From time to time I make new entries into this continuing series called “Theological Primer.” The idea is to present important theological terms and concepts in around 500 words. Today we look at substance and accidents.


If we want to make sense of the best Christian theologians from the patristic period, through Thomas Aquinas, through the period of Reformed Orthodoxy, and into the 20th century, sooner or later we will need to understand the Aristotelian distinction between substance and accidents.

According to Aristotle’s logic, there is a basic distinction between the thing itself (substance) and what may be said incidentally about the thing (accidents). Substance is whatever exists in and of itself, whereas accidents are what modify substances. Accidents—which might better be called incidentals, so as not to be confused nowadays with our “oops” kind of accidents—bring change to the substance, without changing the kind of thing the substance is. So a dog is a substance, but brown or fluffy or big are accidents. A dog is a dog no matter its color or size, but for brown or fluffy or big to exist, they must adhere to something else. In simplest terms, we can think of accidents as giving to a substance its quality or quantity.

The distinction is an important part of the Roman Catholic doctrine of transubstantiation. Catholic theologians relied on the familiar terms to explain how the bread and wine could still taste, touch, and smell like real bread and wine (accidents), even as the substance had been changed into the physical body and blood of Christ. Reformed theologians rejected the doctrine not only on the grounds that it is historically novel and exegetically fanciful, but also because it is logically untenable. For example, Bavinck, without rejecting the longstanding distinction, argued that in transubstantiation the accidents retain such bread and wine properties that (irrationally) they act more like substances (Reformed Dogmatics, 4.571).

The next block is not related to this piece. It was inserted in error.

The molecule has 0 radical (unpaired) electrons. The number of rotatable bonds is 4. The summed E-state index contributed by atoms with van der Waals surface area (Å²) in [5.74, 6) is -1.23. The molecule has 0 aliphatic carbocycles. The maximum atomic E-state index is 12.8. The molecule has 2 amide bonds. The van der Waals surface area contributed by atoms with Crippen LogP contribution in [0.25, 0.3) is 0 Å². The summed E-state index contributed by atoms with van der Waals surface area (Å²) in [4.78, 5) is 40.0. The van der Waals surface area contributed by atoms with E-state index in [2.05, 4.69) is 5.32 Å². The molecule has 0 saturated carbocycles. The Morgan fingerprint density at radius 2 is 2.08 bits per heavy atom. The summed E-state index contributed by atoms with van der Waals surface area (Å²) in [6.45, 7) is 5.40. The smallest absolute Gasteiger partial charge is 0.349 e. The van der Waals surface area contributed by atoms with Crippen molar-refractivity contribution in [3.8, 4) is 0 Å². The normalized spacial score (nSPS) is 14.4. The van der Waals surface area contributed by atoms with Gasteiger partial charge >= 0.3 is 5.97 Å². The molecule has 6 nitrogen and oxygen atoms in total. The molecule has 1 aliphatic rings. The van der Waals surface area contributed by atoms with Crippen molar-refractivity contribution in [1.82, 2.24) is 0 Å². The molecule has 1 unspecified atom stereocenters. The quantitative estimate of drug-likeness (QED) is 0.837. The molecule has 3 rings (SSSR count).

More to the point, most Reformed theologians have readily embraced the terms substance and accidents, seeing the distinction as integral to a proper understanding of God himself. As a simple being, God is not a compound or made up of parts. God is whatever he has. He can be described using terms of quality or quantity, because that is how finite beings can comprehend an infinite God. But as pure being, God cannot be composed of substance and accidents, of matter and form, of potentiality and actuality, or of essence and existence (Reformed Dogmatics, 2.176).

As is often the case, Turretin parses the matter with precision, arguing, “No accident can be granted in God” because of divine simplicity (accidents imply that God is composed of parts), infinity (accidents would add to the substance some new quality), and immutability (accidents always allow for change). God is the Great I AM, the one who is that he is, the one whose essence and existence cannot be augmented by any further properties (Elenctic Theology, IV.1.4).

In other words, if God is whatever God has—that is, if every attribute of God is identical with his essence—then it does not make sense to say that God can undergo a change of any kind (atemporal or temporal, essential or nonessential). God possesses all of his attributes to the uttermost, in such a way that they can be identified with God himself. Consequently, God is only substance, because divinity, by definition, is that true being that can admit no accidents.